Alumnus of the Year 1998: Dr. Elton D. Lehman

Elton Lehman’s doctor’s office in Mount Eaton, Ohio, has two parking lots. One is curbed and paved with asphalt. The other has a hitching post. Horse hooves and wooden wheels have left its surface lumpy. This lot is for buggies. An estimated 30,000 to 35,000 Amish live in this part of Ohio. A good many of them are Lehman’s patients.

An osteopathic physician, Lehman, 62, has been doctoring for almost 35 years. He makes house calls. He prepares prescriptions. He has delivered 6,150 babies, including 72 pairs of twins and one set of triplets. Many of his deliveries are second generation. He’s now working on the third.

Lehman is the 1998 “country doctor of the year.” The award, by Staff Care Inc., a national temporary placement firm for doctors, honors Lehman for “exemplifying the spirit, skill and dedication of America’s rural medical practitioners.”

“My mom had 10 children,” says Edna Hershberger, 26. “They all came from Dr. Lehman.” In between deliveries, Lehman treats croup and sets bones, and diagnoses maladies from cradle cap to arthritis. “I do the whole gamut, from pre­natal to death,” he says.

Lehman also is the mayor of Mount Eaton, a two-stop­light town with a population of 261. A Mennonite, Lehman grew up a few miles away in Kidron. To the Amish he serves, he is something of a foreigner. “I’m English’ to them,” he says, smiling. Everyone who is not Amish is called English.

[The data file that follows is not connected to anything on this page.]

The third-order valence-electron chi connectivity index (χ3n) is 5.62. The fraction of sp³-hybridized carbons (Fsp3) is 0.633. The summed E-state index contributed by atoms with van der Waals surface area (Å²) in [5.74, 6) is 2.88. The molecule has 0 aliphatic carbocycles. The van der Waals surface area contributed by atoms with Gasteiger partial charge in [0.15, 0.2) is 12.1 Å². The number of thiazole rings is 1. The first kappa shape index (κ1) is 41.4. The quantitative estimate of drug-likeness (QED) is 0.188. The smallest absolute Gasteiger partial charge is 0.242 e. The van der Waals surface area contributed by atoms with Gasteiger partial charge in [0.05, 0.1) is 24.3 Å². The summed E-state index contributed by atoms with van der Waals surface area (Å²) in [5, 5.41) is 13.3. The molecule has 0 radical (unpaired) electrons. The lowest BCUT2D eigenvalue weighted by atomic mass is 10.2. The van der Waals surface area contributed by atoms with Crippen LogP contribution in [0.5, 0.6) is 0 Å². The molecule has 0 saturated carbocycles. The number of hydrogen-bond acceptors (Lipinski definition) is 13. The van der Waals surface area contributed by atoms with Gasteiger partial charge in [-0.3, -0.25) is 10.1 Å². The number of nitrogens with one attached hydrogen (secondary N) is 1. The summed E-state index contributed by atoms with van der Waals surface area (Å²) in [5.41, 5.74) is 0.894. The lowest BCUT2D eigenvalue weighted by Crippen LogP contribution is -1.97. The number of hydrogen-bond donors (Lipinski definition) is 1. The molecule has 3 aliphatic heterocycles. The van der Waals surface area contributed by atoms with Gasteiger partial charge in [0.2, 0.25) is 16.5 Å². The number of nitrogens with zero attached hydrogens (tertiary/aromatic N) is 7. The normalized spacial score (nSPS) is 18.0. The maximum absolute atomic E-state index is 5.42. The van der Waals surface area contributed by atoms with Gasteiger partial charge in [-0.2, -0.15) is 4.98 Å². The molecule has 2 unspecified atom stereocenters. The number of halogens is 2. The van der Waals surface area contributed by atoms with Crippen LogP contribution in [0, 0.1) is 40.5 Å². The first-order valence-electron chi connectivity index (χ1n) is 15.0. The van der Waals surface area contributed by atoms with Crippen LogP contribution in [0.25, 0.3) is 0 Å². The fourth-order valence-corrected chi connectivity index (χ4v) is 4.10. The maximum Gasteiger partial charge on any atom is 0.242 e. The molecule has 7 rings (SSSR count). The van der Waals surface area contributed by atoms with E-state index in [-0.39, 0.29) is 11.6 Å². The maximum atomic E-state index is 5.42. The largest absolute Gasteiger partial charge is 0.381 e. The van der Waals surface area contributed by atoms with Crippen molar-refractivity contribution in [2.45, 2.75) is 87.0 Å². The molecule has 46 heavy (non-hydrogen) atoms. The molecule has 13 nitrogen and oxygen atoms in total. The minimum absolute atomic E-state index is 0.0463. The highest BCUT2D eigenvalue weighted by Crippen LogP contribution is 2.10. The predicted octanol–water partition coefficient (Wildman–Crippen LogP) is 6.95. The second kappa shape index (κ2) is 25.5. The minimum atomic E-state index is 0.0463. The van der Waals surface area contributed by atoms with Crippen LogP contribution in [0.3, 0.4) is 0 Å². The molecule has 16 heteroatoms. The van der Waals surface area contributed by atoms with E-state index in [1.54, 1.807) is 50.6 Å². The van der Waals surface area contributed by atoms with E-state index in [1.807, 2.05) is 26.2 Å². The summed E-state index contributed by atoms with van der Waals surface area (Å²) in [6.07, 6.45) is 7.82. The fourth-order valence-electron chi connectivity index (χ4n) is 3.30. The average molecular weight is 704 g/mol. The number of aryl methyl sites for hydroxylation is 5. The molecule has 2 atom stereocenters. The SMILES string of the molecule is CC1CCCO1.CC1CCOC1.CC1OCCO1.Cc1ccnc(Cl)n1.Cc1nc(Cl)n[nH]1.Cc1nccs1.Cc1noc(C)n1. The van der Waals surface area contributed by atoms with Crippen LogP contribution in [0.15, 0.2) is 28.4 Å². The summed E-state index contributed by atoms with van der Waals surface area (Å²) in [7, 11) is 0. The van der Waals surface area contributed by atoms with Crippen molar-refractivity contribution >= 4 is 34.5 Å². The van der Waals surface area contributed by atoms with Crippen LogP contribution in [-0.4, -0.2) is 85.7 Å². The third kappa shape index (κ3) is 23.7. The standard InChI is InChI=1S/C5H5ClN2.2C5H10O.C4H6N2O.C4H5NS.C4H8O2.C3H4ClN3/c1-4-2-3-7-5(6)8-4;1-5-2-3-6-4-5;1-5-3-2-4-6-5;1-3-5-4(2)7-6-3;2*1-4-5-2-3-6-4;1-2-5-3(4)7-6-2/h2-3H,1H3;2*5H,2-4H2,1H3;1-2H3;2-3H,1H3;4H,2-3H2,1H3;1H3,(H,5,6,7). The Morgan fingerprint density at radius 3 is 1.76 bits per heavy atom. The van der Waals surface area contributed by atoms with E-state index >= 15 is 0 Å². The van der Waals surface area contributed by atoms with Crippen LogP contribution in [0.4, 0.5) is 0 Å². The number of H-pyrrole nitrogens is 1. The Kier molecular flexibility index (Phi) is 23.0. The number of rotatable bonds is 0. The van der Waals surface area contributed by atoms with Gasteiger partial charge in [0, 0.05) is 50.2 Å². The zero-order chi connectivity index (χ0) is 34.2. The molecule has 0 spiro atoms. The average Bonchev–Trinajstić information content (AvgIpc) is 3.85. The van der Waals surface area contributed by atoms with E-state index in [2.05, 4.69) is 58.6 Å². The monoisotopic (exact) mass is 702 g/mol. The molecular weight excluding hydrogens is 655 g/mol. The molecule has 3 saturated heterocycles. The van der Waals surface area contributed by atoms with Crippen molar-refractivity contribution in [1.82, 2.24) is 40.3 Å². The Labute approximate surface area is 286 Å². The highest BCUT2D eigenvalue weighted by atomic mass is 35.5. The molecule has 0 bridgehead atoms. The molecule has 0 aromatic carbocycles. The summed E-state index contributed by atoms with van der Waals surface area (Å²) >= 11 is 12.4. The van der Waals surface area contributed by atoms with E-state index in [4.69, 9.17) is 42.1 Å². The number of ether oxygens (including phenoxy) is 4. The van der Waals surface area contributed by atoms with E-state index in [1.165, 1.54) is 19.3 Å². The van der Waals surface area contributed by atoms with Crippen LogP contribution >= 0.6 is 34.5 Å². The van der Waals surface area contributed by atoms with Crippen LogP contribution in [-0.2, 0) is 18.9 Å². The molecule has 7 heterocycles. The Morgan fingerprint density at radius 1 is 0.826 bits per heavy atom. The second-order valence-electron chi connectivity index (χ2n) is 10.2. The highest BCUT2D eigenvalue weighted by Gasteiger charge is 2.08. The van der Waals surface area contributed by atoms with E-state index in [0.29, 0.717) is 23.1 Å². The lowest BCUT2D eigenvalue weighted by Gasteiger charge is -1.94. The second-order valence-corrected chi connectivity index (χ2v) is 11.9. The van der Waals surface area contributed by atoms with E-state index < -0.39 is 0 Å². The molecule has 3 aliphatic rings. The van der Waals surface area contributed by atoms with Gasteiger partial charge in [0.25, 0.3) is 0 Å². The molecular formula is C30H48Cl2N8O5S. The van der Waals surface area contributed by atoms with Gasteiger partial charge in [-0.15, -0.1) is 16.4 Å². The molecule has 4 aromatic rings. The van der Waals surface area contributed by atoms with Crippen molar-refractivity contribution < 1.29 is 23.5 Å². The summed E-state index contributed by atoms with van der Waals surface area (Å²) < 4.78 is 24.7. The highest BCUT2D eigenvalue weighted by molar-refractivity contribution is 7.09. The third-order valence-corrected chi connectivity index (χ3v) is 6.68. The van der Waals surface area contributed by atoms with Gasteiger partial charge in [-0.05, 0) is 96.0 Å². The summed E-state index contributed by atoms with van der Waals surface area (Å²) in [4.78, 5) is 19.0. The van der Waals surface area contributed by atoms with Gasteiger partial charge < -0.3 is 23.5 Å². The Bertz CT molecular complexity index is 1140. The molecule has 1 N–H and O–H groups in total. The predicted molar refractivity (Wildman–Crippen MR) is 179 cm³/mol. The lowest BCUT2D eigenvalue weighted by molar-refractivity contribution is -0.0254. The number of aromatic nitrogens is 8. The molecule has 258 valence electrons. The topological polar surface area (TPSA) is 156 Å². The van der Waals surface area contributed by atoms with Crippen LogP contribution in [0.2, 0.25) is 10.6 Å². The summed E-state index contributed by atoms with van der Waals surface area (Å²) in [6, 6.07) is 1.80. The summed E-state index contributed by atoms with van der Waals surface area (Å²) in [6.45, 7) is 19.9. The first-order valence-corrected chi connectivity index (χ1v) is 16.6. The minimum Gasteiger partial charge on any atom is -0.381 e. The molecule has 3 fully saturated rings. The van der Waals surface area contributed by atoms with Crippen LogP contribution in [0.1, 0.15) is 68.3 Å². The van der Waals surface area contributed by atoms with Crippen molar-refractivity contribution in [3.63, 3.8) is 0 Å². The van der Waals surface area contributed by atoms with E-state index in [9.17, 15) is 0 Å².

On this day, as on most days, Lehman’s waiting room is crowded with a cross section of the community. Conservative Mennonite women wearing starched white prayer caps sit alongside Old Order Amish ladies wearing lace-up boots and black bonnets. An infant is swaddled in black fabric that looks rather like a papoose. On her head is a black bonnet, a minia­ture version of the one worn by her mother.

Less conservative Amish are here, too, clothed in dresses made of dark double-knit polyester, bought by the bolt at Specter’s dry-goods store and sewn on treadle machines. A small sock-footed boy in suspendered pants and a flat straw hat appears fascinated by an English woman who is reading to him: “I do not like green eggs and ham.” She does not realize the boy only understands the German dialect spoken by his family.

“We have more Amish families than English, but we don’t see the Amish as often,” explains Lehman. “On an English person, I do exams when they’re babies. I do school physicals, camp physicals and work physicals. With the Amish, I see them at six weeks and then it can be 16 or more years later for a work physical. Usually they just come in when they’re hurt or sick.”